August 12, 2020
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IMAGE: Protest near Eloy Detention Center (NurPhoto / NurPhoto via Getty Images)

Nearly half of employees at ICE Arizona Detention Center test positive for COVID-19

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WASHINGTON. About half of the staff in the Arizona pretrial detention center received a positive result on COVID-19due to the death of a guard, and, according to two employees and 14 migrants, due to a lack of staff, prisoners remain in their cells without access to showers, laundry and other basic necessities.

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CoreCivic, with which the company signed a contract for the maintenance of the Eloy Detention Center in Arizona, said 127 of the approximately 300 CoreCivic employees at Eloy had shown positive results since the pandemic, although some of them recovered and returned to work. The immigration and customs authorities do not publicly report the number of contracted employees infected, so it is previously unknown how many employees there were in Eloy got the virus,

“There is fear in our state. How can you work in a place where you are afraid for your life or afraid for your family? ” one of the workers recently asked on condition of anonymity.

ICE reports that 222 immigrants Eloy’s prison sentence has been positive since the start of the pandemic, and immigrant rights groups have sued to see that more and more migrants are being released because of fears that they might become infected. The population of the institution is constantly moving, but it may contain 1,500 detainees.

Lawyers for the Florentine project, one of the groups fighting to free more migrants, spoke with 13 of their Eloy clients in June and said that almost everyone had reported a decrease in the number of guards who usually monitor their cameras.

Four reported that they were detained in their cells at least once for more than 24 hours due to the lack of security guards to monitor them; others constantly reported that they were kept in their cells all but 20 minutes a day.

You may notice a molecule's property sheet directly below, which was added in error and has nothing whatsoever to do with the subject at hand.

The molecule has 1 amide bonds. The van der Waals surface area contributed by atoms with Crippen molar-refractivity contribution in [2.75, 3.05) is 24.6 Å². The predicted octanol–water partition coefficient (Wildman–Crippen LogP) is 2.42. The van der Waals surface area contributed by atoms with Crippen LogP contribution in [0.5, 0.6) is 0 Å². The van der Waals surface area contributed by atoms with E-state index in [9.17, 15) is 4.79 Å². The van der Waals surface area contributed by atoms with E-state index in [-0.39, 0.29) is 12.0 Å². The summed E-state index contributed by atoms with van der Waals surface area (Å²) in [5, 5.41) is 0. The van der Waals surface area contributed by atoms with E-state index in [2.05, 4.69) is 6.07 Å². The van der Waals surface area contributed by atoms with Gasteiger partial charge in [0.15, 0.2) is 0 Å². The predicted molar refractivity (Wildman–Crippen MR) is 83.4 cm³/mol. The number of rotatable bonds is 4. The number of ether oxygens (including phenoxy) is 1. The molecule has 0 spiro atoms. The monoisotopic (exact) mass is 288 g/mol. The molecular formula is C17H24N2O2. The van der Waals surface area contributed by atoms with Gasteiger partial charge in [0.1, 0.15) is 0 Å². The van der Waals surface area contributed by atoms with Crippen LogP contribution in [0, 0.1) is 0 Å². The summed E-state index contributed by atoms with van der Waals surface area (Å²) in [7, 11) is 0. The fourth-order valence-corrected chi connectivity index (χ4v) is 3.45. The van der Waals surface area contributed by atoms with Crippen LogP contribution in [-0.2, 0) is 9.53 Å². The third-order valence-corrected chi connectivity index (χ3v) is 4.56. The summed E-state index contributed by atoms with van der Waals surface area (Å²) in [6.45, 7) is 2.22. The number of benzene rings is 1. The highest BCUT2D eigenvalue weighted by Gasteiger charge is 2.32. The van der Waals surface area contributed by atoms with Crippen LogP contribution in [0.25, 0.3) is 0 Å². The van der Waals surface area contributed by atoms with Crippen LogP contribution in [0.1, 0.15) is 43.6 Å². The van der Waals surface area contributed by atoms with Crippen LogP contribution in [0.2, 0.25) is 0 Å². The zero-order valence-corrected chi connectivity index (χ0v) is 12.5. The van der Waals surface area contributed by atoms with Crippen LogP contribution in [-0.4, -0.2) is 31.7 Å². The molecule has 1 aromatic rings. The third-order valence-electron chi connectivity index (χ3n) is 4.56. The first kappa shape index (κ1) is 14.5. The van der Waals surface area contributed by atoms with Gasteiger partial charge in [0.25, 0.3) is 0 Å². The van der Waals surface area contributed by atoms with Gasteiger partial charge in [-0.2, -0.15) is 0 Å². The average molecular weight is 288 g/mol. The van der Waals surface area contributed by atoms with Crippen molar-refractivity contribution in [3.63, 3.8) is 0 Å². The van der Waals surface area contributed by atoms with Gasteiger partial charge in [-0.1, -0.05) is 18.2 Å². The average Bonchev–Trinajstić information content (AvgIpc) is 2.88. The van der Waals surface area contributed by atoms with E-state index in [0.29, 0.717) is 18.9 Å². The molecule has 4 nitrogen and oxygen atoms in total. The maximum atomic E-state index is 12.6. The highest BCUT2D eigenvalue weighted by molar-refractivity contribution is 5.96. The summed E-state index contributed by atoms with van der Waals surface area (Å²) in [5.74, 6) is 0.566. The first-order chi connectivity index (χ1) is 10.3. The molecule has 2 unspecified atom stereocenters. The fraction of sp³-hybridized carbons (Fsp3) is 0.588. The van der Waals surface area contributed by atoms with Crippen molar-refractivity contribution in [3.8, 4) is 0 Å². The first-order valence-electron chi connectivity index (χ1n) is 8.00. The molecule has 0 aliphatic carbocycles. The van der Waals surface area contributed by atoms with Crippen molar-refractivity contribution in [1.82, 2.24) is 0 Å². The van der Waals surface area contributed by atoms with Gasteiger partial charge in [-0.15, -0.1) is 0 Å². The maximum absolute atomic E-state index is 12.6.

“He said that over the past two weeks, the number of guards has been declining,” one of the migrants’ reports said, which lawyers reported in mid-June. “As a result, no one was able to take them during the recording time, so the recording time did not occur for a week and a half. Another service that is affected is laundry, which is reduced to once a week. People are starting to wash their own clothes. “

Another account said: “Yesterday, a client (Tuesday, June 16) said that due to the lack of security guards in Eloy, they were kept locked up in rooms (cells) all day, and this affects whether they can be attracted to the visit for a call their lawyers. “

The third June announcement said: “Another client at Eloy reports that they block him from 6:00 p.m. during the week and all day on weekends. She reports that she did not receive food or water for more than 24 hours on weekends due to a lack of staff. “

The fourth bill of the same time said: “The client again announced that he was in a blocking state from 7:00 to 15:00 the next day. The time when it is not blocked is the only time for swimming or making calls. ”

CoreCivic denies that during a pandemic, detainees were denied access to basic necessities, such as food, a shower, laundry, or access to lawyers.

“It might seem that detainees might use the word“ locks ”to refer to grouping procedures in an institution designed to prevent the spread of infection. There are no loss of privileges or actions during grouping. Prisoners were never restricted to their cells for 23 hours, “said a CoreCivic spokesman.

One staff member told NBC News in July, “Sometimes we don’t have enough staff to release the capsule,” referring to about 50 prison blocks. “They remain locked up because we don’t have enough staff to open this compartment.”

The spokeswoman said the ICE began voluntary testing of all prisoners in Eloy and stopped accepting all new arrivals “to further evaluate the current population and reduce the spread of COVID-19.”

Detainees and staff said they thought more needed to be done to contain the virus.